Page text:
The Snore Outcomes Survey. (Printed with permission of Outcome Sciences Inc, Boston, Mass.)
Customize your JAMA Network experience by selecting one or more topics from the list below.
Gliklich RE, Wang P. Validation of the Snore Outcomes Survey for Patients With Sleep-Disordered Breathing. Arch Otolaryngol Head Neck Surg. 2002;128(7):819–824. doi:10.1001/archotol.128.7.819
To develop and validate a self-reported outcomes measure for patients with sleep-disordered breathing—the Snore Outcomes Survey.
Item areas of the SOS were developed by an expert panel. Consecutive patients were enrolled into the study in a prospective manner. Patients received the SOS, the Epworth Sleepiness Scale, the Pittsburgh Sleep Quality Index, the Medical Outcomes Study 36-Item Short-Form Health Survey, and standard overnight polysomnography at baseline and after 4 months of continuous positive airway pressure therapy.
A tertiary care, academic otolaryngology and sleep disorders referral center.
One hundred fifty-six adult patients presenting with a chief complaint of snoring or sleep-disordered breathing to the Massachusetts Eye and Ear Infirmary, Boston.
Main Outcome Measures
Test-retest reliability, intrasurvey reliability, internal consistency, validity, and standardized response means of the SOS.
Overall, reliability of the SOS was excellent (test-retest reliability r = 0.86; P<.001; Cronbach α coefficient, 0.85). The SOS index significantly correlated with the Epworth Sleepiness Scale (r = − 0.42; P<.001) and the global Pittsburgh Sleep Quality Index score (r = − 0.38; P<.001), as well as with the number of recorded arterial oxygen saturation levels below 85% (r = − 0.46; P = .02). The SOS index was sensitive to clinical changes after intervention (standardized response mean, 0.57).
The SOS is a reliable and valid instrument for assessing sleep-related health status for patients with snoring and sleep-disordered breathing and for measuring change in health status following therapy.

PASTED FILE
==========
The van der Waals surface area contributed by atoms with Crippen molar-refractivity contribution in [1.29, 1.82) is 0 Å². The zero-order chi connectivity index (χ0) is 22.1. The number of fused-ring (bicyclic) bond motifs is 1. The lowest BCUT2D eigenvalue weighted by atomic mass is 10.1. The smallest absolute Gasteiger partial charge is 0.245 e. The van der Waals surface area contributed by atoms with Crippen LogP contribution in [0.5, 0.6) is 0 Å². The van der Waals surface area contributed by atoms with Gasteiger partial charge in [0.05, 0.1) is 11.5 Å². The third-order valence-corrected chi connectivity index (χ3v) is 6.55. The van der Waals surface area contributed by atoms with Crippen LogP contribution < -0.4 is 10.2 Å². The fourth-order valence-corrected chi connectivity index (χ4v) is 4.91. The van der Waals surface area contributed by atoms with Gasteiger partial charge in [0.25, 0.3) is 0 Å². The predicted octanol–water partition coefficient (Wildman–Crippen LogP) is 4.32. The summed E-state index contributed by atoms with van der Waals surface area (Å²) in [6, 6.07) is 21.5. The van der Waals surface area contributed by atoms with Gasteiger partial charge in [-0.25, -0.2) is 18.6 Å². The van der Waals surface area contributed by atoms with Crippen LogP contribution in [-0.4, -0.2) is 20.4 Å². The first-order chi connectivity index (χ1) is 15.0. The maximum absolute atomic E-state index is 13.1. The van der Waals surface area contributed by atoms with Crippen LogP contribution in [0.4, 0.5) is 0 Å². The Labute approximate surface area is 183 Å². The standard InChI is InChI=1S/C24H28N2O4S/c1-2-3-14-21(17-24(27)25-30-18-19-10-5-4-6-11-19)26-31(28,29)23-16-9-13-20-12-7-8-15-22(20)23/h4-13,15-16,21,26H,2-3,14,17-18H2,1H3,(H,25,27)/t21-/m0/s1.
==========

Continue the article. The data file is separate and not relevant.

SLEEP-DISORDERED breathing (SDB) represents a continuum of sleep disorders from simple snoring to severe obstructive sleep apnea syndrome. While 2% to 4% of the middle-aged workforce are reportedly affected by obstructive sleep apnea syndrome, SDB affects 3 to 6 times this number.1-5 Recent advances in treatment of SDB in patients with and without obstructive sleep apnea syndrome have raised questions regarding treatment efficacy and how to determine the best practice.6-11 While the polysomnogram (PSG) provides reliable data on respiratory behavior during sleep, it does not fully address the problem of SDB from either a patient's or a spouse's perspective and is prohibitively expensive and burdensome to be used for long-term, multiple follow-ups in these patients.12,13 In view of this, we developed the Snore Outcomes Survey (SOS) to be a patient-based measure for the full range of SDB patients in whom snoring is a primary symptom,14-16 where the goal is to measure the snoring component of SDB. Approaches to develop and validate quality-of-life measures as performed in this study have been previously well described.17
The item areas for the SOS were developed by an expert panel. The initial questionnaires were piloted with open-ended responses. Actual survey items were constructed according to a Likert scaling model. The SOS (Figure 1) contains 8 items that evaluate the duration, severity, frequency, and consequences of problems associated with SDB, snoring in particular. Because of the impact of SDB on others, a separate Spouse/Bed Partner Survey (SBPS) containing 3 Likert-type items was also developed. Scores on the SOS and SBPS are normalized on a scale ranging from 0 (worst) to 100 (best), similar to other measures such as the Medical Outcomes Study 36-Item Short-Form Health Survey (SF-36).
One hundred fifty-six consecutive patients with chief complaints of snoring and SDB who were evaluated by otolaryngologists at the Sleep and Snoring Center of Massachusetts Eye and Ear Infirmary, Boston, were enrolled. All patients underwent overnight PSG.
Measurements of height and weight were obtained to calculate the body mass index as weight in kilograms divided by the square of height in meters. All patients underwent standard overnight PSG to record the pulse oxygen saturation, chest and abdominal wall movement, electroencephalogram, oronasal airflow, electrocardiogram, electrooculogram, and submental electromyogram. Respiratory Distress Index was defined as the sum of total apnea and hypopnea episodes per hour of sleep. An apnea episode is defined as cessation of airflow lasting longer than 10 seconds, whereas a hypopnea episode is defined as a 33% or greater reduction in combined oral and nasal flow lasting longer than 10 seconds.